Academic journal article Forum on Public Policy: A Journal of the Oxford Round Table

Brain Changes in Substance Abuse: Implications for Treatment

Academic journal article Forum on Public Policy: A Journal of the Oxford Round Table

Brain Changes in Substance Abuse: Implications for Treatment

Article excerpt

Brain Changes in Substance Abuse: Implications for Treatment

The plight of the chronic substance abuser lies largely in the fact that chronic abuse of drugs produces profound changes in the brain that appear to be very long lasting, if not permanent. These changes make the abuser highly vulnerable to recidivism, even if he or she has undergone extensive rehabilitation treatment. In this article I will describe the cascade of events that occur in the brain as the abuser takes repeated doses. We will see that long-lasting changes occur in several brain systems as the development of drug dependence progresses.

The brain changes that accompany drug abuse have significant implications for the development of appropriate treatments for drug abuse. The burden of these treatments is not only to promote initial recovery from the condition, but also to reduce the likelihood of recidivism once the initial treatment has been completed. Given the high rate of recidivism (over 90% by some estimates), it is clear that most of our treatments could be materially improved. Understanding the neural condition and mental state of the recovered abuser is a crucial element in devising treatments and, more importantly, in influencing policies so that sufficient resources can be allocated to effective treatments.

The Experience of the Abuser

Before looking at brain changes accompanying the development of drug abuse, it's important to consider the changes that occur in the experience of the drug abuser as the problem develops. Depending on the drug of choice, individuals vulnerable to becoming drug abusers typically experience an intense feeling of euphoria on taking the initial few doses of their drug of choice. Stimulant drugs like amphetamine or cocaine often require an initial few doses to sensitize the user, at which point the peak pleasure experience occurs. This initial part of the process can be seen as the reward stage, in which the habit of seeking this intense pleasure state is established.

At some point the user experiences the peak effect of the drug, which is described as extremely pleasurable. However, even during that single dose the peak subsides until a lower intensity pleasure plateau is reached. This plateau then persists until the drug effect wears off, and a mild negative state occurs. This intense pleasure then motivates further drug taking.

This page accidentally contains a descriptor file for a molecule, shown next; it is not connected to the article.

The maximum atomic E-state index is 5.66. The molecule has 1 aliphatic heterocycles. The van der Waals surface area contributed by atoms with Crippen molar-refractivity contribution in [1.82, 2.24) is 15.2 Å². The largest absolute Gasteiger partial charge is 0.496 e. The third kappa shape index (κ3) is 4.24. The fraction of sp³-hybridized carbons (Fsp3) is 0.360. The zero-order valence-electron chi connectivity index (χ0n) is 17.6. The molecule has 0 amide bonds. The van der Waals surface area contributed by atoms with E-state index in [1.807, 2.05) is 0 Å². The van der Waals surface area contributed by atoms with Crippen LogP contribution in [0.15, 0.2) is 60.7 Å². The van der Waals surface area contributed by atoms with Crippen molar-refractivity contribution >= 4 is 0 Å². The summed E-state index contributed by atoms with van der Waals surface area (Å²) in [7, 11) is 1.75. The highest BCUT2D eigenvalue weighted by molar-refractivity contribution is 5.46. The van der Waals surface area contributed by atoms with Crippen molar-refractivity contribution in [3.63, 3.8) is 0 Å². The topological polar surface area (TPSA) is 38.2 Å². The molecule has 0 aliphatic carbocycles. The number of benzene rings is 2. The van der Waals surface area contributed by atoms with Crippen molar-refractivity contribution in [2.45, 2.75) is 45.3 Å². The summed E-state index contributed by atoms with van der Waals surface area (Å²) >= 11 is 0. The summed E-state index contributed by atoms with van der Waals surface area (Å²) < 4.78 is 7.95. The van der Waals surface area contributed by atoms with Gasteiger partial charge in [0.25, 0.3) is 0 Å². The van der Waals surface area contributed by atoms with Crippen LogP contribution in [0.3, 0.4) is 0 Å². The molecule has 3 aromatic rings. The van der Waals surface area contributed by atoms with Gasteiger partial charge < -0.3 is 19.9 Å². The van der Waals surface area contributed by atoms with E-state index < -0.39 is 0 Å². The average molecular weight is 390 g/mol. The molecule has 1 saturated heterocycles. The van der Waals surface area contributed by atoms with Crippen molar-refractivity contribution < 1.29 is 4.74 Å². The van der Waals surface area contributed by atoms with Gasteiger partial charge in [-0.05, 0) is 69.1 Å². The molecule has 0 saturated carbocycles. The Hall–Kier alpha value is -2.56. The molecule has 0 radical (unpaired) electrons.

Here is where the great irony of the phenomenon of drug abuse becomes clear. Although they are motivated to take more of the drug to duplicate the original high, drug abusers will never again attain that intensity of pleasure. Clearly some reaction in the brain has reduced the effect of the drug. It is interesting that this occurs so rapidly; the brain is a quick study.

This reduction signals the onset of the next stage, known as the transition to addiction. At this point, the drug user begins to take a higher dose, in an attempt to increase the now severely diminished pleasure state. This phenomenon, known as drug tolerance, marks the development of physical dependence on the drug. If the drug doses are no longer available, the abuser begins to experience serious physical effects, known as withdrawal symptoms. These symptoms, known collectively as a withdrawal syndrome, become more severe as the number of doses increases.

It's important to note that the withdrawal symptoms are opposite to the original effect of the drug. Heroin and alcohol as classified as depressant drugs because they reduce the activation of the brain and body. However, withdrawal from these drugs produces an activated body state. Symptoms include restlessness, pain, irritability, and muscle cramps and uncontrollable tremors. In contrast, withdrawal symptoms from stimulants like cocaine and amphetamine include apathy, a loss of sex drive, insomnia, a general lack of energy, and, significantly, mental depression.

To the extent that the habit reduces the drug abuser's quality of life, and induces him or her to take desperate measures to obtain the next dose, the abuser is likely to reach the point where treatment is attempted. …

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